By Brent I. Clark, James L. Curtis, Adam R. Young, and Craig B. Simonsen

iStock_000003352393_LargeIn a review of an Occupational Safety & Health Review Commission (OSHRC) decision, the U.S. Court of Appeals for the Eighth Circuit ruled this week to vacate a $490,000 penalty for failure to employ machine guards to prevent the ejection of a workpiece in a catastrophic breakdown of a lathe. Perez v. Loren Cook Company, No. 13-1310, __ F.3rd __ (8th Cir. October 13, 2015).

In its decision, the Court agreed with the OSHRC and its Administrative Law Judge (ALJ), which concluded that 29 CFR § 1910.212(a)(1) focuses on “point-of-contact risks and risks associated with the routine operation of lathes, such as flakes and sparks,” but the rule does not contemplate the catastrophic failure of a lathe that would result in a workpiece being thrown out of the lathe. The ALJ vacated the Occupational Safety & Health Administration’s (OSHA’s) citation issued against Loren Cook Company, and the OSHRC adopted the unmodified recommendation of the ALJ. Disagreeing, the Secretary of Labor petitioned the Court for review of the OSHRC order arguing that the Court should defer to OSHA’s interpretation of the standard. The Court denied the Secretary’s petition for review and affirmed the OSHRC’s order.

In its discussion, the Court noted that “we generally afford substantial deference to the Secretary’s interpretation of his own regulations.” “But deference to the Secretary’s interpretation is only appropriate when both the interpretation itself and the manner in which the Secretary announces the interpretation are reasonable.” The Court relied on and cited to Martin v. Occupational Safety & Health Review Comm’n, 499 U.S. 144, 157-58 (1991). The Court cited Supreme Court precedent that deference to an Agency’s interpretation is inappropriate when the interpretation is “‘plainly erroneous or inconsistent with the regulation.’” Auer v. Robbins, 519 U.S. 452, 461 (1997) (quoting Robertson v. Methow Valley Citizens Council, 490 U.S. 332, 359 (1989)). Also, deference is inappropriate “when there is reason to suspect that the Agency’s interpretation ‘does not reflect the agency’s fair and considered judgment on the matter in question.’” Christopher v. SmithKline Beecham Corp., 132 S. Ct. 2156, 2166 (2012) (quoting Auer, 519 U.S. at 462).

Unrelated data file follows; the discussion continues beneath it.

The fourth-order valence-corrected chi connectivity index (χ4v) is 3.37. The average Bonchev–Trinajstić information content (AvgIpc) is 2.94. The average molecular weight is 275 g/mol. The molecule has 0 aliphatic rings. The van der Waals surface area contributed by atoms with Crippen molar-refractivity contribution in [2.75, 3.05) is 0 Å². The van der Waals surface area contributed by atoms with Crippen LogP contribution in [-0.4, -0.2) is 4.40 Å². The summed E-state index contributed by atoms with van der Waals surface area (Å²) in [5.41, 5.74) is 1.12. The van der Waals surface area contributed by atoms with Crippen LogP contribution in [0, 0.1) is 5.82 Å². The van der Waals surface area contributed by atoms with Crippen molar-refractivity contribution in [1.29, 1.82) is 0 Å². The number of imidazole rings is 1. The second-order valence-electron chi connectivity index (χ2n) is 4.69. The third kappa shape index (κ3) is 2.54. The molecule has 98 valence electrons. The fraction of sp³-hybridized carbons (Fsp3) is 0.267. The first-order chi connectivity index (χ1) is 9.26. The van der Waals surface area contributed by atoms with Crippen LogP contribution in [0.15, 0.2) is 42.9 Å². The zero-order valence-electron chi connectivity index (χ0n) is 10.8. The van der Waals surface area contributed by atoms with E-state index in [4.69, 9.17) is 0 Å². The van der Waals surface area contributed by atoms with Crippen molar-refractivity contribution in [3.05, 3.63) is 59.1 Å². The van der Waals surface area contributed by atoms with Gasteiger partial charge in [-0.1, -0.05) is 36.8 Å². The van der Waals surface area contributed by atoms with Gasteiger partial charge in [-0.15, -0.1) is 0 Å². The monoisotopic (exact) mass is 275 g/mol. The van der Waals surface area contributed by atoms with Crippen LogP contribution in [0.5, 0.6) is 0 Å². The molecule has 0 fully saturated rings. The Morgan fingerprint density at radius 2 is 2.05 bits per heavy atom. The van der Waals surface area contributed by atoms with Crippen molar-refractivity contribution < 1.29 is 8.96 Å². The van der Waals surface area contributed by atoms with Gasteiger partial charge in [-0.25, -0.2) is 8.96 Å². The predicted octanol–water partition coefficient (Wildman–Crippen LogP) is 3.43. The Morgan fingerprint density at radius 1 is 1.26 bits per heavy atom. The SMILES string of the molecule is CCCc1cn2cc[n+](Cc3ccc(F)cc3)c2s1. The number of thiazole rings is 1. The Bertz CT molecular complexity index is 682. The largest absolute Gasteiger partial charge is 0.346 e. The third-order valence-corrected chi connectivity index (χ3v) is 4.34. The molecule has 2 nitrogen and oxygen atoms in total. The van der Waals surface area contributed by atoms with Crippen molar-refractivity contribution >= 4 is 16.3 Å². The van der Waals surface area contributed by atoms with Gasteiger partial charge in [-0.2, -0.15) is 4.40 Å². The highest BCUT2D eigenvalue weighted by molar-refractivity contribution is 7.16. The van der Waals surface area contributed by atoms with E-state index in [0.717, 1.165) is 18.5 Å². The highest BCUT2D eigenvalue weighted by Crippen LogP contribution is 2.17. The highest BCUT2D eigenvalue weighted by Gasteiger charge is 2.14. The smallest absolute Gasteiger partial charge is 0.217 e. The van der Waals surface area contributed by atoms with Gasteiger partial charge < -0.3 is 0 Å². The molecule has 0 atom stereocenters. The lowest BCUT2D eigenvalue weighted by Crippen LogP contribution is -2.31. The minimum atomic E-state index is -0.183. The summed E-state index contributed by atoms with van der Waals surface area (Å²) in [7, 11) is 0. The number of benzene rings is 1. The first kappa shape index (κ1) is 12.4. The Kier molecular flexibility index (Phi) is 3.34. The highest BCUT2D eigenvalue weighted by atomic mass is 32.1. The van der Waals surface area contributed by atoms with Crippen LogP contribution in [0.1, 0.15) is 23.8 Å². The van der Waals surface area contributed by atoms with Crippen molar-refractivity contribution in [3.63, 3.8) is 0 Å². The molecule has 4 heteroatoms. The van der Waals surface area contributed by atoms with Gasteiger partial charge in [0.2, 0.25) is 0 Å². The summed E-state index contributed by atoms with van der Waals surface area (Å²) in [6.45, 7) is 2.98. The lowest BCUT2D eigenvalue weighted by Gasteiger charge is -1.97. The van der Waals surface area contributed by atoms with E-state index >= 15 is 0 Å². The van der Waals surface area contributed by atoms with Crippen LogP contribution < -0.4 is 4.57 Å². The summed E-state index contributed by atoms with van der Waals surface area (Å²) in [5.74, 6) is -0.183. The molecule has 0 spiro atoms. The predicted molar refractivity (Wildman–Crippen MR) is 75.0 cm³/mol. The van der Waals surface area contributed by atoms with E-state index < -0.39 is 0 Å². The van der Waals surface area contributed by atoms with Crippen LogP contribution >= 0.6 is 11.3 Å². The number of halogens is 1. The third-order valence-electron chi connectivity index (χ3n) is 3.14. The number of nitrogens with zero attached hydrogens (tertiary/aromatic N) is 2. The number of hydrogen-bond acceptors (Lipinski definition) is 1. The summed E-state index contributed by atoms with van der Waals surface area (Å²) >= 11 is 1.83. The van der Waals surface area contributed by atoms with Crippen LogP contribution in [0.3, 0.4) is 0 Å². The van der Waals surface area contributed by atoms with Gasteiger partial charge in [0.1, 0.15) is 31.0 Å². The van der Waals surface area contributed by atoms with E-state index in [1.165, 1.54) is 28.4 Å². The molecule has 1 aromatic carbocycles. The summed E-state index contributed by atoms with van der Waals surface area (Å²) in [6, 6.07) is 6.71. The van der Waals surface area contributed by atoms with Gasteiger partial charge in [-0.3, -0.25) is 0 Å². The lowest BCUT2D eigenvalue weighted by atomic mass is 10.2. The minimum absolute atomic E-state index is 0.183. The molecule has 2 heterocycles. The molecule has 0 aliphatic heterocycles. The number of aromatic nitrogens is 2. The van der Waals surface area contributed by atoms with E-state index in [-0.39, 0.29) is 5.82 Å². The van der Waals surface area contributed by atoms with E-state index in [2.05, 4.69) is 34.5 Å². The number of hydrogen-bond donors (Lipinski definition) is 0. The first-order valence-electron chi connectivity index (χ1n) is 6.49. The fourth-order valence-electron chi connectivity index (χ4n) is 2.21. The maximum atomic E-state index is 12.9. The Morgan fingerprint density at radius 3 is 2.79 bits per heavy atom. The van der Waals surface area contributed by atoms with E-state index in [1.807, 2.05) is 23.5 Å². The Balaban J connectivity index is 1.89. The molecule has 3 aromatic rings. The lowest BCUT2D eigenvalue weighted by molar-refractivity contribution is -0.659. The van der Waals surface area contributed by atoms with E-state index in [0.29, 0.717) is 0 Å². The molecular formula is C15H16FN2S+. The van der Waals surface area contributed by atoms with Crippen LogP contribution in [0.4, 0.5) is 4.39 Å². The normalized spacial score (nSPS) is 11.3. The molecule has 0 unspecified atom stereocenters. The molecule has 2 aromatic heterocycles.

The Court noted that in Perez v. Loren Cook Company, OSHA’s position conflicted with prior interpretations, and evidenced a position as nothing more than a litigating position, or using the interpretation as “a post hoc rationalization for a prior action.”

The Court also had its own precedent for parameters under which it should afford an Agency’s interpretation deference:

[D]eference is due when an agency has developed its interpretation contemporaneously with the regulation, when the agency has consistently applied the regulation over time, and when the agency’s interpretation is the result of thorough and reasoned consideration.” Solis v. Summit Contractors, Inc., 558 F.3d 815, 823 (8th Cir. 2009) (quoting Advanta USA, Inc. v. Chao, 350 F.3d 726, 728 (8th Cir. 2003)).

As such, the Court concluded that having determined that the Secretary’s interpretation of section 1910.212(a)(1) was not entitled to deference, and found that the section did not cover the conduct for which the Secretary cited Loren Cook.

OSHA Compliance Safety and Health Officers (CSHOs) and Area Directors often apply their own interpretations of the OSHA standards. This Eighth Circuit decision is a clear reminder that there are limits to OSHA’s ability to adopt new interpretations of its standards.